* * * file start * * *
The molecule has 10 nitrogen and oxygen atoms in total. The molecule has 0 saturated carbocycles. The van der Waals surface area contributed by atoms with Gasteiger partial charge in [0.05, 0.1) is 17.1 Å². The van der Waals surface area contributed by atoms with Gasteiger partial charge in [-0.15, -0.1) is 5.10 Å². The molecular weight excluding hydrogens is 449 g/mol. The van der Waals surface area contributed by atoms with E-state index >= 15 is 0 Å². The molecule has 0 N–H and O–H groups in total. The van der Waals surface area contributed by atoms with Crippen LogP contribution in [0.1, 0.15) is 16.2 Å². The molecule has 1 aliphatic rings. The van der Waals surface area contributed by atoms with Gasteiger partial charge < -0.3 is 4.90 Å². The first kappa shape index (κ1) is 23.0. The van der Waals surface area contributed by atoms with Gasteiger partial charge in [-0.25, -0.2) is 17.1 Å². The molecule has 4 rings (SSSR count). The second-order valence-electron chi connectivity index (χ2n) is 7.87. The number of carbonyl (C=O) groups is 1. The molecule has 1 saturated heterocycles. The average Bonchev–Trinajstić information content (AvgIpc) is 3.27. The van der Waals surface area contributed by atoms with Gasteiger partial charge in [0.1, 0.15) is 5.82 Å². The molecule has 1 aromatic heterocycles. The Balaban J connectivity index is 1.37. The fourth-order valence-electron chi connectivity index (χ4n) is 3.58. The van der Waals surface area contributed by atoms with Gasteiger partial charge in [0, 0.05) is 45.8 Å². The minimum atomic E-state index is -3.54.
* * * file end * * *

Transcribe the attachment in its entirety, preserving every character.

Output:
The molecule has 10 nitrogen and oxygen atoms in total. The molecule has 0 saturated carbocycles. The van der Waals surface area contributed by atoms with Gasteiger partial charge in [0.05, 0.1) is 17.1 Å². The van der Waals surface area contributed by atoms with Gasteiger partial charge in [-0.15, -0.1) is 5.10 Å². The molecular weight excluding hydrogens is 449 g/mol. The van der Waals surface area contributed by atoms with E-state index >= 15 is 0 Å². The molecule has 0 N–H and O–H groups in total. The van der Waals surface area contributed by atoms with Crippen LogP contribution in [0.1, 0.15) is 16.2 Å². The molecule has 1 aliphatic rings. The van der Waals surface area contributed by atoms with Gasteiger partial charge < -0.3 is 4.90 Å². The first kappa shape index (κ1) is 23.0. The van der Waals surface area contributed by atoms with Gasteiger partial charge in [-0.25, -0.2) is 17.1 Å². The molecule has 4 rings (SSSR count). The second-order valence-electron chi connectivity index (χ2n) is 7.87. The number of carbonyl (C=O) groups is 1. The molecule has 1 saturated heterocycles. The average Bonchev–Trinajstić information content (AvgIpc) is 3.27. The van der Waals surface area contributed by atoms with Gasteiger partial charge in [0.1, 0.15) is 5.82 Å². The molecule has 1 aromatic heterocycles. The Balaban J connectivity index is 1.37. The fourth-order valence-electron chi connectivity index (χ4n) is 3.58. The van der Waals surface area contributed by atoms with Gasteiger partial charge in [0, 0.05) is 45.8 Å². The minimum atomic E-state index is -3.54.